New research from Australia suggests that political liberals and conservatives rely on different cognitive “systems” when making moral judgments.
The study was based on what is known as dual process theory, which has been popularized by psychologist Daniel Kahneman. The theory proposes that two different systems can be used to process moral decisions: System 1, which is quick, intuitive and emotional, and System 2, which is slower, logical and deliberative.
“The original impetus for the research came from the student author on the paper – Dylan Lane. He has an interest in explaining how and why people ultimately become left-wing or right-wing in their views, opinions, etc,” explained Danielle Sulikowski of Charles Sturt University, the study’s corresponding author.
“Based on his reading of what we already knew about differences between liberals and conservatives, he managed to work out that it was possible that System 1 vs System 2 decision-making styles might explain a lot of those differences. And it turned out he was right.”
In the study, 124 adults completed a survey in which they were required to respond to a series of moral dilemmas. They had 30 seconds to decide which solution to the dilemma they thought was right.
Previous research has found that cognitive load can slow down System 2 but has little effect on System 1. So the researchers incorporated a task to induce cognitive load in some of the survey takers. Half of the participants were required to try to pay attention to scrolling numbers along the bottom of the screen and respond whenever they saw a ‘5’ as they completed each dilemma.
The researchers found that this second task slowed response times among liberals, but not conservatives. This was true even after controlling for differences in logical reasoning and general intelligence. In other words, it appeared liberals tended to rely on System 2 while conservatives relied on System 1.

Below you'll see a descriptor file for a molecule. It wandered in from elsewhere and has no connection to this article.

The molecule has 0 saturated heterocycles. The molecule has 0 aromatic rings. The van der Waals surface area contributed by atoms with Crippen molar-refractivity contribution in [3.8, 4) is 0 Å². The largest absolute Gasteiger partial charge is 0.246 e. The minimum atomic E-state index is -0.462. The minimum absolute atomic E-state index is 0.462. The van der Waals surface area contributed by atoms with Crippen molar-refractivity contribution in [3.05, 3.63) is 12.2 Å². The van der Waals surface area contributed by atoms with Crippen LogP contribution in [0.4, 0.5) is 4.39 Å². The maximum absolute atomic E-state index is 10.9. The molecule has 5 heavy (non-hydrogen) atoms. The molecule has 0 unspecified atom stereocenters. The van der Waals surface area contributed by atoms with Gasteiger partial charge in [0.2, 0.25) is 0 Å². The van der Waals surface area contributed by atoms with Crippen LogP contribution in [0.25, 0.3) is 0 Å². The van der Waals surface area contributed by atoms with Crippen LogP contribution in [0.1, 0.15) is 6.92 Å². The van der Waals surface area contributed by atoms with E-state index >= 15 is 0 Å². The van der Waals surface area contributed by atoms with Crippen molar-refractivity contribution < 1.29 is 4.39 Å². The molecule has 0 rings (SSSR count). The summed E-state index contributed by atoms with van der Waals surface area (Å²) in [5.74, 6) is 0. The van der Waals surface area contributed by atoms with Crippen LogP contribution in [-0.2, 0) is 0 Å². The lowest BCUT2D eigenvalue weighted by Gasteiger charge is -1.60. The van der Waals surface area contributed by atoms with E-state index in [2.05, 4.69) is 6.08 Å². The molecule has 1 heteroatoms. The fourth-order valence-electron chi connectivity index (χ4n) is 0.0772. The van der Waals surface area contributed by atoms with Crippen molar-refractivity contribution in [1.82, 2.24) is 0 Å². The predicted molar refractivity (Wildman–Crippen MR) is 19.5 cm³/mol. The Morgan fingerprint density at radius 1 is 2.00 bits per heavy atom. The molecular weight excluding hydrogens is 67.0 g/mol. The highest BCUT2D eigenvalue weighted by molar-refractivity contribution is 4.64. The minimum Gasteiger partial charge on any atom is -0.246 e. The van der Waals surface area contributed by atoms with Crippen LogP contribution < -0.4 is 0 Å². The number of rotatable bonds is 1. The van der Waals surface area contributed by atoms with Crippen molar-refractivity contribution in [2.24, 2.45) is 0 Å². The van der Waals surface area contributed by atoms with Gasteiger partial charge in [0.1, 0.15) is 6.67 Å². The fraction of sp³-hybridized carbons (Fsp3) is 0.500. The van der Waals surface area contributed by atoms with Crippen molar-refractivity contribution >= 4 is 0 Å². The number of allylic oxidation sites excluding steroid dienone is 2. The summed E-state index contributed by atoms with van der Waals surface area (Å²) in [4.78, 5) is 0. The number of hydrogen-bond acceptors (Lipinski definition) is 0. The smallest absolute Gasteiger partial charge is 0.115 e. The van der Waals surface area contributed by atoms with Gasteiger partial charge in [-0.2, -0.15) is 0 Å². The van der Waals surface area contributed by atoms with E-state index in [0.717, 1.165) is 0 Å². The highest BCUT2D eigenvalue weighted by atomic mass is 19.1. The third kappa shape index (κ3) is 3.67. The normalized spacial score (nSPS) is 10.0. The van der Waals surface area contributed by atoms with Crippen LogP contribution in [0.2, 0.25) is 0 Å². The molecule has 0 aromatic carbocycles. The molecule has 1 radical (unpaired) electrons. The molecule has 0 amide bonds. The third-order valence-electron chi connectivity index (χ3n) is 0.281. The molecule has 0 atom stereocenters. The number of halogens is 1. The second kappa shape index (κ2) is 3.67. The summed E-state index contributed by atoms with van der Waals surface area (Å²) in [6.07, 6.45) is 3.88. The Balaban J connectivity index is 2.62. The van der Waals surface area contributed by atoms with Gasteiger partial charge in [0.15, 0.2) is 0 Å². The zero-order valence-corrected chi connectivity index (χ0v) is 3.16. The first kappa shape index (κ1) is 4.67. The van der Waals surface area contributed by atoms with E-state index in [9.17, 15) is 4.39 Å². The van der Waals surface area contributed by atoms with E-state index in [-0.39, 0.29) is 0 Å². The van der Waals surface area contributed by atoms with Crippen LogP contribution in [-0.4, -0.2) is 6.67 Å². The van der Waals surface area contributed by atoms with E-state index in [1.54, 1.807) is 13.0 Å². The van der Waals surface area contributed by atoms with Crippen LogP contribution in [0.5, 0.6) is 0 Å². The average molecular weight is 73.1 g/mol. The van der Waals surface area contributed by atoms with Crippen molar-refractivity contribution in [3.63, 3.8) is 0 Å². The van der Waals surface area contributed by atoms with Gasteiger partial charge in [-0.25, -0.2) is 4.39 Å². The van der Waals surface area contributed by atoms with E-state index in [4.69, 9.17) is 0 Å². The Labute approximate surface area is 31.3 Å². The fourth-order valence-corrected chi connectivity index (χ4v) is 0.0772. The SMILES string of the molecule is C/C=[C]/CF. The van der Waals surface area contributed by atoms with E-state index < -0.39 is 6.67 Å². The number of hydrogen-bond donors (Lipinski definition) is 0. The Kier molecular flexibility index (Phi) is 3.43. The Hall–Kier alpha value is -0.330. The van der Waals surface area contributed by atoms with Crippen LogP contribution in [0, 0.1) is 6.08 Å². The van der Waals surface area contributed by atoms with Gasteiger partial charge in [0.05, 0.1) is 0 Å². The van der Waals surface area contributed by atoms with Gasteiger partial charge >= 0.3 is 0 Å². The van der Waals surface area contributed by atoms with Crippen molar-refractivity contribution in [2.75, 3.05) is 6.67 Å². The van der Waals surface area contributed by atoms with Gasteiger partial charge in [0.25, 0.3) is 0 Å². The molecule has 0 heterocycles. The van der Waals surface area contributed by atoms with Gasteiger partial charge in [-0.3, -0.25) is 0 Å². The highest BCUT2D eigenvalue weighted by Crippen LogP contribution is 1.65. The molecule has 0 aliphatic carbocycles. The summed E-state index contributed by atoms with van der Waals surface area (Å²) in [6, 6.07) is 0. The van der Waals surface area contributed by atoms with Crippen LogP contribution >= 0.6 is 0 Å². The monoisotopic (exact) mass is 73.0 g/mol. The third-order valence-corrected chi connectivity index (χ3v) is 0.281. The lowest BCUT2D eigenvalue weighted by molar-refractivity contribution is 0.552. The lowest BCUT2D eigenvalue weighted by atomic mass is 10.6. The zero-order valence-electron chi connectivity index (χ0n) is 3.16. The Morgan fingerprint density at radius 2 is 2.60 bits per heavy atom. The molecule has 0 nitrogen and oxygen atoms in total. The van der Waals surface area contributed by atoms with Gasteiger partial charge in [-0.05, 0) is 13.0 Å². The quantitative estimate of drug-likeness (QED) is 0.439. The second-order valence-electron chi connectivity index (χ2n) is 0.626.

“When it comes to emotionally charged, morally contentious decisions, people who self-identify as conservatives tend to make these decisions based on their emotive, intuitive responses to the scenario in question (their gut feelings), whereas those who identify as liberal tend to put gut-feelings aside and make decisions based on an attempt to reason logically and consciously about the scenario,” Sulikowski told PsyPost.
“This study only considered differences in decision-making styles in the context of moral dilemmas. It remains to be seen whether System 1 thinking (relying on intuition and gut-feelings) is more generally dominant in conservatives, and System 2 thinking (attempting to consciously reason about a situation) is more generally dominant in liberals, or whether this difference is actually restricted to the moral domain, and a different pattern might emerge if we examined decisions made under different circumstances.”
The study, “Bleeding-heart conservatives and hard-headed liberals: The dual processes of moral judgements“, was published in the September issue of Personality and Individual Differences.